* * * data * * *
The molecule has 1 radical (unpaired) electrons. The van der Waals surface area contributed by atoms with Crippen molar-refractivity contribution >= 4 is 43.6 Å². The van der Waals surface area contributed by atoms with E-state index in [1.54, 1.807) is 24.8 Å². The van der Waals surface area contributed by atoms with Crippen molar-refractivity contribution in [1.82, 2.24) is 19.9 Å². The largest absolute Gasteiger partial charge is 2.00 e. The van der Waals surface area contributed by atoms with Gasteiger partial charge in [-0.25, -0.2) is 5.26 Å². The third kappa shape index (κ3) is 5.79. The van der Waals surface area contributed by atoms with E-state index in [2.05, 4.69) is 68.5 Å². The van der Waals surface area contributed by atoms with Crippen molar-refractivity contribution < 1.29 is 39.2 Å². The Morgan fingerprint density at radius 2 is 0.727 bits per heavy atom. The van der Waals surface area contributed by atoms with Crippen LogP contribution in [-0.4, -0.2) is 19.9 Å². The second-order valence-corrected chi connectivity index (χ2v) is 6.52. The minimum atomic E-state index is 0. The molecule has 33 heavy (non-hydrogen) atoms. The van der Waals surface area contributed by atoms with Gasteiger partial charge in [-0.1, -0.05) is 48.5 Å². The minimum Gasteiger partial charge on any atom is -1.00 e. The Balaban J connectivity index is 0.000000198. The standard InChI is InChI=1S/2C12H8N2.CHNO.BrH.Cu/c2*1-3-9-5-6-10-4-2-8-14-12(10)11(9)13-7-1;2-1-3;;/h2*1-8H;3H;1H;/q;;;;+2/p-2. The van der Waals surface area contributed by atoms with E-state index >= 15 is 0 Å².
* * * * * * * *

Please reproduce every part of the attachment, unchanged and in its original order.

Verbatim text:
The molecule has 1 radical (unpaired) electrons. The van der Waals surface area contributed by atoms with Crippen molar-refractivity contribution >= 4 is 43.6 Å². The van der Waals surface area contributed by atoms with E-state index in [1.54, 1.807) is 24.8 Å². The van der Waals surface area contributed by atoms with Crippen molar-refractivity contribution in [1.82, 2.24) is 19.9 Å². The largest absolute Gasteiger partial charge is 2.00 e. The van der Waals surface area contributed by atoms with Gasteiger partial charge in [-0.25, -0.2) is 5.26 Å². The third kappa shape index (κ3) is 5.79. The van der Waals surface area contributed by atoms with E-state index in [2.05, 4.69) is 68.5 Å². The van der Waals surface area contributed by atoms with Crippen molar-refractivity contribution < 1.29 is 39.2 Å². The Morgan fingerprint density at radius 2 is 0.727 bits per heavy atom. The van der Waals surface area contributed by atoms with Crippen LogP contribution in [-0.4, -0.2) is 19.9 Å². The second-order valence-corrected chi connectivity index (χ2v) is 6.52. The minimum atomic E-state index is 0. The molecule has 33 heavy (non-hydrogen) atoms. The van der Waals surface area contributed by atoms with Gasteiger partial charge in [-0.1, -0.05) is 48.5 Å². The minimum Gasteiger partial charge on any atom is -1.00 e. The Balaban J connectivity index is 0.000000198. The standard InChI is InChI=1S/2C12H8N2.CHNO.BrH.Cu/c2*1-3-9-5-6-10-4-2-8-14-12(10)11(9)13-7-1;2-1-3;;/h2*1-8H;3H;1H;/q;;;;+2/p-2. The van der Waals surface area contributed by atoms with E-state index >= 15 is 0 Å².